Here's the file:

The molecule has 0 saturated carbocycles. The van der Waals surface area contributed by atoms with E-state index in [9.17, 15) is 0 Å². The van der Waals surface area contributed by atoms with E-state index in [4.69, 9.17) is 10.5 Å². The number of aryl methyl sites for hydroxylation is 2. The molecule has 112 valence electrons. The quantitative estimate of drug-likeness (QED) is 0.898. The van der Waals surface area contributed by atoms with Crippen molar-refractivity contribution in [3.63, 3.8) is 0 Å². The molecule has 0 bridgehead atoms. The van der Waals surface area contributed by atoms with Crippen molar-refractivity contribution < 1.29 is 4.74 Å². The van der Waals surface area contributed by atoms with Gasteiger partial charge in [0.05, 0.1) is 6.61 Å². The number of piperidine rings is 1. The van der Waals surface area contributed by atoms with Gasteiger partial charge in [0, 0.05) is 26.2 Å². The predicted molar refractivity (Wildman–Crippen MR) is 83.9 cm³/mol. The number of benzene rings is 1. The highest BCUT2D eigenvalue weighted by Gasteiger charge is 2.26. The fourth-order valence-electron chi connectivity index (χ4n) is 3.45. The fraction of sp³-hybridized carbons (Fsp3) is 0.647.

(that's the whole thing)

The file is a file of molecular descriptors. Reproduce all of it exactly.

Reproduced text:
The molecule has 0 saturated carbocycles. The van der Waals surface area contributed by atoms with E-state index in [9.17, 15) is 0 Å². The van der Waals surface area contributed by atoms with E-state index in [4.69, 9.17) is 10.5 Å². The number of aryl methyl sites for hydroxylation is 2. The molecule has 112 valence electrons. The quantitative estimate of drug-likeness (QED) is 0.898. The van der Waals surface area contributed by atoms with Crippen molar-refractivity contribution in [3.63, 3.8) is 0 Å². The molecule has 0 bridgehead atoms. The van der Waals surface area contributed by atoms with Crippen molar-refractivity contribution < 1.29 is 4.74 Å². The van der Waals surface area contributed by atoms with Gasteiger partial charge in [0.05, 0.1) is 6.61 Å². The number of piperidine rings is 1. The van der Waals surface area contributed by atoms with Gasteiger partial charge in [0, 0.05) is 26.2 Å². The predicted molar refractivity (Wildman–Crippen MR) is 83.9 cm³/mol. The number of benzene rings is 1. The highest BCUT2D eigenvalue weighted by Gasteiger charge is 2.26. The fourth-order valence-electron chi connectivity index (χ4n) is 3.45. The fraction of sp³-hybridized carbons (Fsp3) is 0.647.